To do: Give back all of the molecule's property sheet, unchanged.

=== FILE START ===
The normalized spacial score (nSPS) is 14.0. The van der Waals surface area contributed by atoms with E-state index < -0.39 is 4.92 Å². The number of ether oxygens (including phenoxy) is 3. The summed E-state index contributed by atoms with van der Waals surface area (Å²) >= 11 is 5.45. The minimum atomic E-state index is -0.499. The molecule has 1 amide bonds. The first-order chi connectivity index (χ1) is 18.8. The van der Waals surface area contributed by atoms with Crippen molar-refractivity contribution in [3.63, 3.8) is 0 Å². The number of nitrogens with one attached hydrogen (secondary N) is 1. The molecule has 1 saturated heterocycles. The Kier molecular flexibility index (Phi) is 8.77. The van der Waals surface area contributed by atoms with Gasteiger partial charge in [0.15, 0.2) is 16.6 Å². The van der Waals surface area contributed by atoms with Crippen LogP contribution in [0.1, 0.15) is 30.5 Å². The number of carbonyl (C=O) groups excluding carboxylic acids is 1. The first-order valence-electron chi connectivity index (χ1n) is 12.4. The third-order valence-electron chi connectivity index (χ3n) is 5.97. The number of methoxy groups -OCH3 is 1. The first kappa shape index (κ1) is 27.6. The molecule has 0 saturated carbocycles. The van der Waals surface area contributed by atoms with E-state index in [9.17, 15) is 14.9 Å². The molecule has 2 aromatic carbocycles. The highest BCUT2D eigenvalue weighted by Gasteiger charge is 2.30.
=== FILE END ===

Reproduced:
The normalized spacial score (nSPS) is 14.0. The van der Waals surface area contributed by atoms with E-state index < -0.39 is 4.92 Å². The number of ether oxygens (including phenoxy) is 3. The summed E-state index contributed by atoms with van der Waals surface area (Å²) >= 11 is 5.45. The minimum atomic E-state index is -0.499. The molecule has 1 amide bonds. The first-order chi connectivity index (χ1) is 18.8. The van der Waals surface area contributed by atoms with Crippen molar-refractivity contribution in [3.63, 3.8) is 0 Å². The number of nitrogens with one attached hydrogen (secondary N) is 1. The molecule has 1 saturated heterocycles. The Kier molecular flexibility index (Phi) is 8.77. The van der Waals surface area contributed by atoms with Gasteiger partial charge in [0.15, 0.2) is 16.6 Å². The van der Waals surface area contributed by atoms with Crippen LogP contribution in [0.1, 0.15) is 30.5 Å². The number of carbonyl (C=O) groups excluding carboxylic acids is 1. The first-order valence-electron chi connectivity index (χ1n) is 12.4. The third-order valence-electron chi connectivity index (χ3n) is 5.97. The number of methoxy groups -OCH3 is 1. The first kappa shape index (κ1) is 27.6. The molecule has 0 saturated carbocycles. The van der Waals surface area contributed by atoms with E-state index in [9.17, 15) is 14.9 Å². The molecule has 2 aromatic carbocycles. The highest BCUT2D eigenvalue weighted by Gasteiger charge is 2.30.